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Littleton Chambers

The Legal Cheek View

More than half of the work that comes in through Littleton Chambers’ doors is employment law-related, with members often being instructed in headline-grabbing, sometimes groundbreaking, cases. “I never cease to be amazed by the things that go on in workplaces,” says one Littleton member. The remainder of the set’s work comprises a wide range of commercial law, including insolvency, company law disputes, financial services and sports law.

Some of the set’s recent employment law wrangles involved chief Home Office civil servant Sir Philip Rutnam and Team GB cyclist Jess Varnish. The commercial work is also diverse and varied at the senior end. From Rupert D’Cruz QC quashing the Home Department’s disqualification of a £100 million+ investor visa scheme, Adam Solomon QC representing a council against a man described as “Britain’s most controversial landlord” and Jonathan Cohen QC appearing in the High Court for Lionel Messi. Sports law is a booming sector for the set, with instructions frequently coming in from football clubs, players and their managers, helped by the fact Littleton has leading silk Paul Gilroy QC on board. The department also runs the Inspire Sports Law Initiative, which is designed to support athletes transitioning away from high performance sport into a career in the law.

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The 35 juniors gain exposure to a mix of work. One junior reports: “Huge variety, juicy cases and acting as sole counsel on meaty cases from early on.” Another commenting on the diversity of the work available says: “One day you can be arguing about the effect of a statutory provision, the next day cross-examining a truculent witness and the day after writing an opinion on the construction of a contract.” Right from the get-go junior tenants can expect “the opportunity to conduct multi-day trials” which is an “excellent way to cut your teeth”. Several respondents to the 2021-22 Legal Cheek Barristers Survey report their joys of the opportunity for, and quality of, the ‘led’ work on offer at Littleton due to the stature of the 15 silks.

Although the stakes are high, “there is no pressure from chambers on anyone to get the ‘right’ balance” between work and life, “it is up to each individual”. Clerks are praised by several members for being “very supportive and responsive” and “respectful of how people want to load their diaries” with encouragement of members to take time off when needed as well as taking account of any childcare commitments. Inevitably at the bar, there are periods of high intensity and long hours but “not at the expense of other pursuits”. Outside of those periods, several members reported evenings and weekends generally being their own, with one member adding “my clerks don’t bat an eyelid when I book in that extra week of holiday”.

Rookies can expect exposure to a range of the set’s key areas during pupillage, which is split into four three-month seats, working with between two and four different supervisors. Training is “first-rate” and is “taken seriously by chambers”, we are told, involving shadowing the leading experts in their fields, with regular, in-depth feedback on formal assessments. One former pupils reflects on their training as follows: “I saw a huge range of work on pupillage, from the Employment Tribunal through to the European Court of Human Rights”. Another adds: “I think the pupillage I had could not have been better training for practice.” Informal training is also available, and one former pupil tells us their supervisors did mock advocacy exercises with them to develop their skills outside of the formal assessments. Pupils do work for other members too which is “valuable because you end up learning from many more people than your four supervisors”. When in second six, pupils are typically briefed once or twice a week.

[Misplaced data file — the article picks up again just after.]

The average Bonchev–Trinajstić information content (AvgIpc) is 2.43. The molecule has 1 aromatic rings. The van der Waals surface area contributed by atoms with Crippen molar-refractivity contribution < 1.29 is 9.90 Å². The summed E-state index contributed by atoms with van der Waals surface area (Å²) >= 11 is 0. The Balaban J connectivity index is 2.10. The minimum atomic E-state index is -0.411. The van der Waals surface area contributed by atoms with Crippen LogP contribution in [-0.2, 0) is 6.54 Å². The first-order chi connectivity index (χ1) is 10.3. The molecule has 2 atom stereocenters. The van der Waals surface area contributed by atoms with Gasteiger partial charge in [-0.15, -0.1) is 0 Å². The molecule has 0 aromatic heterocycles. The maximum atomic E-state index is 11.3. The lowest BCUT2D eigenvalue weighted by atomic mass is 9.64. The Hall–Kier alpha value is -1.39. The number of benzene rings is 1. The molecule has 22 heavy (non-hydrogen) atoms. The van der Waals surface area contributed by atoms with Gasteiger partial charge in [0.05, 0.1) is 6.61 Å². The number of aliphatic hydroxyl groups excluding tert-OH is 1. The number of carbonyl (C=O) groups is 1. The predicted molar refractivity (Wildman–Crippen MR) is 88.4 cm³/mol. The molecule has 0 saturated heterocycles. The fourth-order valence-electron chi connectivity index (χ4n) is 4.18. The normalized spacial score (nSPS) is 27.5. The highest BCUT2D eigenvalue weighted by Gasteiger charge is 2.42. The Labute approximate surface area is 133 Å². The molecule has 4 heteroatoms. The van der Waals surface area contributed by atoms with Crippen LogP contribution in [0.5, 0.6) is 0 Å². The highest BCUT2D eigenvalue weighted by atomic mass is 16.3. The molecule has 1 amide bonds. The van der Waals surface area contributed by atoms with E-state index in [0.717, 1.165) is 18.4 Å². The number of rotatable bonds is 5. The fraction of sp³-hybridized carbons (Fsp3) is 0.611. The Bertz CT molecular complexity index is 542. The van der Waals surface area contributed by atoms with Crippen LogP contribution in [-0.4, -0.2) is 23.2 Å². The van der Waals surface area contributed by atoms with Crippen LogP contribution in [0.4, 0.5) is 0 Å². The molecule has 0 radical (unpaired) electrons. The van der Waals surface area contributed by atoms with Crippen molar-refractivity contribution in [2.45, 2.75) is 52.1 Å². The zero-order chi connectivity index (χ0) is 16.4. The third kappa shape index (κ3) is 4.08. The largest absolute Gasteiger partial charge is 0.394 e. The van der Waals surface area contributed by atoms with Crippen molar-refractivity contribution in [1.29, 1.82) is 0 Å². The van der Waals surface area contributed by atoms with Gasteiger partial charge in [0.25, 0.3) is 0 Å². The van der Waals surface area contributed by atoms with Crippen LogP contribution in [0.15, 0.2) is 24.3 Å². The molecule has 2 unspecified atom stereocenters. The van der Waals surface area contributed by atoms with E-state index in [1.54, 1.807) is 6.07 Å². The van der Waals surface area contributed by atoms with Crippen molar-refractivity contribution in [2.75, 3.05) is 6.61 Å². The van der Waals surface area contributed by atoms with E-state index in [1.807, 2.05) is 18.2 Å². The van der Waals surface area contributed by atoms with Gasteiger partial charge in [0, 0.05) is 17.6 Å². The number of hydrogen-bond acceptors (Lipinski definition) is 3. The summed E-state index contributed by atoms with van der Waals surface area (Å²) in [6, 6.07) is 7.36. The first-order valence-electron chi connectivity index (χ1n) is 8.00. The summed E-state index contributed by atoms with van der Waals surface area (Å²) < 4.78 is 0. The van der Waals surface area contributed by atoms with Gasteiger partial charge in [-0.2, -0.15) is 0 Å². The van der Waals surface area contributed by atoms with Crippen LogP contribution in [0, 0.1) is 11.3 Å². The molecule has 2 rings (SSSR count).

Pupillage is a tough year for anyone, but one ex-Littleton pupil tells us it helped that “all of the pupil supervisors are totally human (with a sense of humour) and humane (they will send you home at 6pm sharp)”. At the end of pupillage, you may fly your supervisor’s nest, but you are not left alone at Littleton. Pupil-supervisor relationships, and opportunities, continue on into tenancy, says one member: “I still speak to my supervisors regularly for advice on junior practice and have had the opportunity to work with three on subsequent cases.” One member who joined as a third six pupil also commented on the set’s “outstanding” training, in which they received “real and focused attention and feedback”.

Littleton prides itself on its collegiate nature, supported by the open-door policy. “There are always people who are happy to answer any questions, whether about a particular case or practice in general,” one happy tenant reports. Support is available right through to the top, “you can approach anyone, of any seniority, and they are always willing to help. In fact, the most senior members — some of whom are top QCs — could not be more generous with their time.” The set’s camaraderie remained during the working from home set-up through the pandemic: “Since the beginning of the pandemic, it has been extremely clear that people are only at the end of the phone,” says one pupil.

The social life is also highly rated; “from impromptu drinks to dinner and BBQs at colleagues’ houses, and annual events such as chambers dinner and summer picnic”, reveals one Littletonite. We are told the socialising is done mainly at the junior end with “spontaneous lunches and pub trips after work” being a common fixture. One junior member tells us several colleagues came on his stag do showing members are friends as well as colleagues.

The chambers building itself is located at the top of historic King’s Bench Walk looking over Inner Temple Hall, with access to the Inn garden. It has the typical “old facade” yet is deceptively modern with air-conditioning and well-kitted out conference rooms. The building is even used as a set for movies! Littleton apparently houses “the best outdoor roof terrace in the Temple” possessing outdoor heating, picnic furniture and beanbags, and is often used for client events, celebrations for colleagues’ career milestones and casual get-togethers.